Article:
First up, Thunder Valley CDC, working to build a community at Pine Ridge rez, one that fulfills the concept of community and tiospaye, which means extended family. This is a very important project, and one dear to my heart. If you can be tiospaye by helping out, there aren’t words enough for appreciation.



Thunder Valley CDCexplore, read, and if you can help, pilamayaye.


Indigenous Environmental Network. IEN is an alliance of Indigenous Peoples whose mission is to protect the sacredness of Earth Mother from contamination & exploitation, maintaining and respecting Indigenous teachings and natural laws.  Have a look around, and get involved if you can.


Global Alliance Against REDD.


Have a look around, read, get involved if you can.

It’s all about tiospaye – we are all extended family, and it’s past time we act like it.

Diversity of Beauty

It’s nice to see that some people understand that there’s more to beauty than a rigid, near unattainable ideal.

Meet Katie Meade, the beauty industry's newest diverse face. Photo: Beauty And Pinups

Meet Katie Meade, the beauty industry’s newest diverse face. Photo: Beauty And Pinups

Former Special Olympics athlete Katie Meade is the new face of Beauty and Pinups, making her the first woman with Down syndrome to win a beauty campaign.


She went on, “People see me for who I am and they see me not as someone with a disability, but that I have ability. And I like to try new different things and I inspire women to do that. Beauty belongs to everybody.”

Yes, it does. I’m definitely with Katie on that one.

Broken Light: A Photography Collective

Photo taken by contributor Kyle Anderson, a man from Saskatchewan, Canada. Kyle is a health care professional in his forties who has battled depression and addiction for most of his life. He escapes by letting the camera become his mind’s eye, and hopes that each photo he takes allows others to see the world as he sees it, even for a split second. About this photo: “Selfie. Who is the one that is really seeing a distortion? Is it you or I?”

Photo taken by contributor Kyle Anderson, a man from Saskatchewan, Canada. Kyle is a health care professional in his forties who has battled depression and addiction for most of his life. He escapes by letting the camera become his mind’s eye, and hopes that each photo he takes allows others to see the world as he sees it, even for a split second.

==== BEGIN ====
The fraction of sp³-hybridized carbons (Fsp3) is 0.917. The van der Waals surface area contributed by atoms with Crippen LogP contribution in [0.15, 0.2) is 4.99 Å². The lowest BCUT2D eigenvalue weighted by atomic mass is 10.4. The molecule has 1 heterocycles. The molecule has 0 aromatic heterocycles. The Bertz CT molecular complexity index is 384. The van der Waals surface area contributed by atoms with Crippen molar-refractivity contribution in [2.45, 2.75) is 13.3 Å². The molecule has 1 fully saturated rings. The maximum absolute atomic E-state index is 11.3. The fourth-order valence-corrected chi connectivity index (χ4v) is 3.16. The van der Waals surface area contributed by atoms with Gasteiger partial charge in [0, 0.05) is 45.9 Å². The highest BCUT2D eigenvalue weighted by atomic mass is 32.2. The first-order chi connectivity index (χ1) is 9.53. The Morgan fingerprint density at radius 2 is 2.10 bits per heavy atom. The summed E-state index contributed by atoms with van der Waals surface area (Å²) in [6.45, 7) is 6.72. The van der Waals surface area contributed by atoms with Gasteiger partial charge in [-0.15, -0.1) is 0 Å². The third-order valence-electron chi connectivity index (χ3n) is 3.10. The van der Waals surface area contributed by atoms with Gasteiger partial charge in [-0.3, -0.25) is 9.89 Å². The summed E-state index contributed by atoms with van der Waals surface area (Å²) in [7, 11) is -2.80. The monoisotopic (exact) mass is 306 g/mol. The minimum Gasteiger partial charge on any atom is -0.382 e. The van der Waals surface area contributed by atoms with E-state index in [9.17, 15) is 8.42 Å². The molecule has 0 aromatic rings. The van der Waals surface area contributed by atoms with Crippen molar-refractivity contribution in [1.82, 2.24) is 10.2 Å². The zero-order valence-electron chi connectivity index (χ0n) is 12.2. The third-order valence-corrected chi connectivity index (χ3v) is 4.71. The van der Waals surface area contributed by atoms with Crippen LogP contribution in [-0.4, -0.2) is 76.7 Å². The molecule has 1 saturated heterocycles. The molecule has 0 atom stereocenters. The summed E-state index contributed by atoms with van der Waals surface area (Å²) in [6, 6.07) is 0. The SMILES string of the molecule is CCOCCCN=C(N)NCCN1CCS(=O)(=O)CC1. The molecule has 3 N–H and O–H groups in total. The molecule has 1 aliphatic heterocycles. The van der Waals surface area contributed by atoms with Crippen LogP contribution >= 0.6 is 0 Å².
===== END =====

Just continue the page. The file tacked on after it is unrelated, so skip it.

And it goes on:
About this photo: “Selfie. Who is the one that is really seeing a distortion? Is it you or I?

The Broken Light Collective, the online photography gallery for people affected by mental illness. Broken Light’s main goal is to create a safe and accepting environment where photographers of all levels who are affected by mental health issues can display their work, as well as inspire one another to keep going and keep creating, despite the dark or scary places in which they may find themselves.

I think it’s important to remember that art has an important place in helping people cope with serious illness and problems. Myself, I know how much focusing on photography can get me through very bad times with PTSD, and how much art work can help in not focusing on every day physical pain. There are times when the physical pain I deal with is enough that I just want to stop altogether, because pain is my whole landscape. Those are times when channeling all that into art is the only thing that saves me. Life is a struggle for so many, and art can ease that struggle a great deal.  Being involved in art work, especially with others who are coping with illness can provide strength and a necessary social connection, as well as helping to fight off the internal and external stigmas of mental illness.

The Revival of Indigenous Ink

A nice article on the revival of indigenous tattooing, by Ruth Hopkins. And yes, I have a wrist tattoo, for a lot of years now.

Due to colonization and the spread of Christianity throughout Native lands, Indigenous tattooing became taboo during the assimilation era. Even today, it’s discouraged. As a result, the practice went underground. Thankfully, genocide was unsuccessful and Native Nations remain, along with their languages, customs, belief systems, and rich heritages. As Native people begin to return to their traditional ways, we are starting to see a resurgence of the ancient art of tattooing.

. . .

Indigenous tattooing is part of who we are. As non-Native hipsters and popstars display generic dreamcatchers and Americans get so-called ‘Tribal’ tattoos on their flesh en masse, it becomes even more vital that we save the art of Indigenous body design from the brink of extinction, thereby preserving its true meaning and place in Native history so we may pass it down for generations to come.

There’s more about Indigenous ink here, about Nahaan.



Hi, and welcome to TNET. The Prime Directive applies, even more so here: don’t be an asshole. Peas are optional. This is a place which is safe. You can be serious, silly, supportive and all things in between. You can argue too, but keep arguments about the subject, not those arguing. If there’s a problem, holler in thread or email me (there’s a link on the sidebar.) Have fun. The tentacles in a tea cup design is available at Urban Threads.